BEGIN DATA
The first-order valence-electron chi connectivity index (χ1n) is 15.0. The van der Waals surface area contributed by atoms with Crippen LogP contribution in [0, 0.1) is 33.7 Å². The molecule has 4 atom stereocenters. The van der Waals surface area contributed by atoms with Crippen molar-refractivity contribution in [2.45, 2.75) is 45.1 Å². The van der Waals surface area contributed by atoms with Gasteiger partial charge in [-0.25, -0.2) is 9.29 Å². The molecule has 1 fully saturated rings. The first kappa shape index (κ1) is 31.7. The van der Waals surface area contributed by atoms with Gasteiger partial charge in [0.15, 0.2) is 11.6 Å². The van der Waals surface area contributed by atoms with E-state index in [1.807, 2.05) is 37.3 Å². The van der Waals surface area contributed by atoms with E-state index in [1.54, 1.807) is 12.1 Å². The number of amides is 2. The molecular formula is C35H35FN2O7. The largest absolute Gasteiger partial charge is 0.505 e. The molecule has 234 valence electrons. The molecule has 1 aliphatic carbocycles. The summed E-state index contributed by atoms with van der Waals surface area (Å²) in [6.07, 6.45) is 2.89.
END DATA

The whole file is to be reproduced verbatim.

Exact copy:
The first-order valence-electron chi connectivity index (χ1n) is 15.0. The van der Waals surface area contributed by atoms with Crippen LogP contribution in [0, 0.1) is 33.7 Å². The molecule has 4 atom stereocenters. The van der Waals surface area contributed by atoms with Crippen molar-refractivity contribution in [2.45, 2.75) is 45.1 Å². The van der Waals surface area contributed by atoms with Gasteiger partial charge in [-0.25, -0.2) is 9.29 Å². The molecule has 1 fully saturated rings. The first kappa shape index (κ1) is 31.7. The van der Waals surface area contributed by atoms with Gasteiger partial charge in [0.15, 0.2) is 11.6 Å². The van der Waals surface area contributed by atoms with E-state index in [1.807, 2.05) is 37.3 Å². The van der Waals surface area contributed by atoms with E-state index in [1.54, 1.807) is 12.1 Å². The number of amides is 2. The molecular formula is C35H35FN2O7. The largest absolute Gasteiger partial charge is 0.505 e. The molecule has 234 valence electrons. The molecule has 1 aliphatic carbocycles. The summed E-state index contributed by atoms with van der Waals surface area (Å²) in [6.07, 6.45) is 2.89.